Gorge Hall Poetry

Here’s one from the archives; we do not know when it was written by  Dorothea Carter and Gwen Jensen. The reference to Lotto Loot might provide a clue

It says at the top of the page: To Be Sung to the Tune of This Old House

This old hall is getting creaky
60 years on Cortes shores
We have toilets without handles
And a pathway to the doors.
Many folks have shared our good times
We’ve survived snow rain and sleet
And when dawn breaks we all know it
By the blisters on our feet.

We’re agonna use this hall a long time
we’re agonna dance on thru’ the night
And we’ll rock and roll and polka
Til the early morning light.
Oh, we’ll think of all the old folks
And the younger ones as well,
And we’ll know that they’re all dancing
Here in heaven or down in hell.

We have dreamed about a new floor
No more spikes or muddy boots.
Willie Two Shoes did not help us
We’ve not asked for Lotto loot.
but the Island folks have rallied
And our night life will be gay
Raise a glass to Cortes dancers
Who have come to swing and sway.

We’re agonna use this hall a long time
We’re agonna dance on thru the night
And we’ll rock and roll and polka
‘Til the early morning light.
Oh we’ll think of all the old folks
And the younger ones as well
And we’ll know that they’re all dancing
Here in heaven or down in hell.


The Author of the poem below is unknown

Dirty feet, dervishes whirling, armpits flinging high
Tie-dyed cotton, rayon, batik. Velvet thin as a sigh. 
Curly kids on tricycles tossed from wall to wall
By the frenzied leaping antics of the crazies in the hall.  
Toddlers learning retail, babes in tattered slings,  
Teenagers doing dishes, or sent on stage to sing.  
Frizzled beards and beaded braids, crying a refrain, 
Rip Van Winkles and cookie monsters, wound up again.  
David on the sound board, Gordie on the keys, 
Elmer with accordion resting on his knees.
Sweat stained headbands, spiritual beads,  
Friendship bracelets, African seeds.
Plenty of touching, plenty of hugs, drinking homemade ` 
Moonshine from spidery community mugs.
Who could tell? Smoke free and guilt free and free to drink my fill.
I could outsmoke you any day and grow better shit too.
Pass me that no·bigger-than—a-piece-of—snot toke and watch
             My eyes turn blue.
The Gorge Hall is a heck of a blast when a good loud band
            Brings ghosts of the past.

Halloween, Christmas, Easter -always perfect décor
Yendor in his bell bottoms, Lee dressed up even more.
People dressed like sunflowers, some made up like gnats
Joan cranky in the kitchen, ridding it of rats.
Doug and Jessie are moving? Organize the tea
Will Edith lend her special cups? Ask Bev to go and see.
Velma typing island news, Garry toting freight
Kevin in his wedding best, showing off his mate.
Didgeridoo and opera, Shakespeare and Punch
Phone the ladies quickly, First Aid Class needs some lunch!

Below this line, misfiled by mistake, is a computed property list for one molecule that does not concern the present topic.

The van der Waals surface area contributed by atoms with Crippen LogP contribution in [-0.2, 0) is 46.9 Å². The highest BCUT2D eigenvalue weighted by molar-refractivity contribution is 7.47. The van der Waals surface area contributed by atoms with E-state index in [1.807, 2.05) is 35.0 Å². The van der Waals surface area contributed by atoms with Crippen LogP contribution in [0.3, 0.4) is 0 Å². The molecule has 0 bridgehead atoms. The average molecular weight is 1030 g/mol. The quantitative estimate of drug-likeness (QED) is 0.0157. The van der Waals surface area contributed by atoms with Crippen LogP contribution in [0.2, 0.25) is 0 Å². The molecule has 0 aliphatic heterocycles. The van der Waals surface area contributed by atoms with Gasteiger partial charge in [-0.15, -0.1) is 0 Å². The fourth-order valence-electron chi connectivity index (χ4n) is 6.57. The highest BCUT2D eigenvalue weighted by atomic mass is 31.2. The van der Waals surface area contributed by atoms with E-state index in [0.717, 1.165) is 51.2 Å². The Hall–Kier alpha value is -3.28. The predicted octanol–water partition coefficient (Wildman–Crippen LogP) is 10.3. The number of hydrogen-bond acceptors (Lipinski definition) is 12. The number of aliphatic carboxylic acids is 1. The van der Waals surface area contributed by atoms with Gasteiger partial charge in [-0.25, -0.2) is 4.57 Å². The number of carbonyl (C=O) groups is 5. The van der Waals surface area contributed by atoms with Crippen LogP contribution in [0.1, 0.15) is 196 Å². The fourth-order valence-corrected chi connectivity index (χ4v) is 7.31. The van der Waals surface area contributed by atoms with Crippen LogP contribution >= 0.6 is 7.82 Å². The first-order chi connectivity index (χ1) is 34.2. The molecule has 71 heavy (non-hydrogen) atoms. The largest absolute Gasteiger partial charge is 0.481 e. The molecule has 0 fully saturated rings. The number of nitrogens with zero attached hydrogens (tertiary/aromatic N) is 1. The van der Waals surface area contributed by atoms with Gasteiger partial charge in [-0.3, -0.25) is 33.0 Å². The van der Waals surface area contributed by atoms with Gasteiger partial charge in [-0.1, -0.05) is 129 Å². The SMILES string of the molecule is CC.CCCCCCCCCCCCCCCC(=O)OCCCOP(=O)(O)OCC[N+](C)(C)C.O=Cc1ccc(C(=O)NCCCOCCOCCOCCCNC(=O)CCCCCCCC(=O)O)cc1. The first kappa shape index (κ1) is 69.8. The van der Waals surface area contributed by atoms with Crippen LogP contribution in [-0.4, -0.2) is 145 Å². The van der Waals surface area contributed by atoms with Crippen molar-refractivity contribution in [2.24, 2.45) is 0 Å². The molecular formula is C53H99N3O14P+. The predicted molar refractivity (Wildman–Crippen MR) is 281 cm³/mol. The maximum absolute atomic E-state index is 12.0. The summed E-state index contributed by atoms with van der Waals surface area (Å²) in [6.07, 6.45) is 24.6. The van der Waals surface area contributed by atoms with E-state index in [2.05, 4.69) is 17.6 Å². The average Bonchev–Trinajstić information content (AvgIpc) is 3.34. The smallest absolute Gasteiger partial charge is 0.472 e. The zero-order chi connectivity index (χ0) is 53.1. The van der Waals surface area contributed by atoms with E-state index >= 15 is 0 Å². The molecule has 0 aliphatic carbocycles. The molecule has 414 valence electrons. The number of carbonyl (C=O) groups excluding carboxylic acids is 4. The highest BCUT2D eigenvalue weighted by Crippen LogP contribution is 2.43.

Santa driving goats tonight, where’s the stable hand?
Santa’s pretty drunk now, he’s glad to be on land!
Peggy in her glory, judging Easter bonnets
The Writer’s Club so nervous, reciting all their sonnets.
Gordon sketching floor plans, Hutch scanning two by fours
Belly dancers decorating, hiding all the doors.
Kelly lip-synching beautifully, looking like Munroe
Watching Lisa's ballets, sitting dutifully in rows.
Morgan carrying stage props, Vicki with marionettes.
Winkles stepping in lemon pies, Norma painting sets.
Art arranging speakers for piano, fiddle or horn
Howie building bunk beds for the latest to be born.
Emma in the flea market, flogging Holly’s antique doll (oops!)
Pat’s huge bag of popcorn, that didn’t sell at all
Reading for our grand opening, Bill Ballentyne, humorous soul .
Doug and his creative outhouse - and fancy bar porthole.

Presidents too numerous, too serious, too tired,

Spending hours at their meetings, going home inspired.
Except for President Andy, ruling like a toff
Asking our opinions, then cutting us all off-
Those constitution changes should certainly be read
but, say folks, at this late hour l should be home in bed!"
 " So bugger off!" ,

Quilts and other crafts. put together with care
Were afternoon endeavours that became too rare.
New presidents, new skills, new days, old dril s.
Hide the key, light the stove, buy a real till!
No events or miracles — hall is in the red!l?
No liquor, no kids, the cops will hover instead?Install a toilet, fire doors, fix those antique pipes"
That all sounded well and good, but costly, cripes!
Men crawling underneath — "floor joists I thee renounce-"
(But if we shore them up too much, we just won’t get that bounce!

Golf carts, weight rooms, plastic playground stuff?
Creeks and alders, big fir limbs, remain, for our kids, enough.
Babies pick up cones and rocks and lunch on bits of bark
Mothers smile fondly, but reality is stark -
" Not so long` ago these mothers were the wees -- the
fathers were the naughty thugs throwing things from trees.
The Hall is growing old - but talk of its demise
Brings renewed rhetoric and hackles on the rise.
The Browns, the Blacks, the Robertsons and
Many willing Hands
Put together this old girl on gladly donated lands.
The hapless President who is forced to close her doors
Better have a food supply and hefty set of oars.

Surely someone will have the answer
Thought up some stormy night
When the hydro fails and we mull
On the edge of dim lamplight
Until then, call the bands -
Phone for pot luck food —
When the weekend rolls around
Everyone’s in the mood
For the Gorge!

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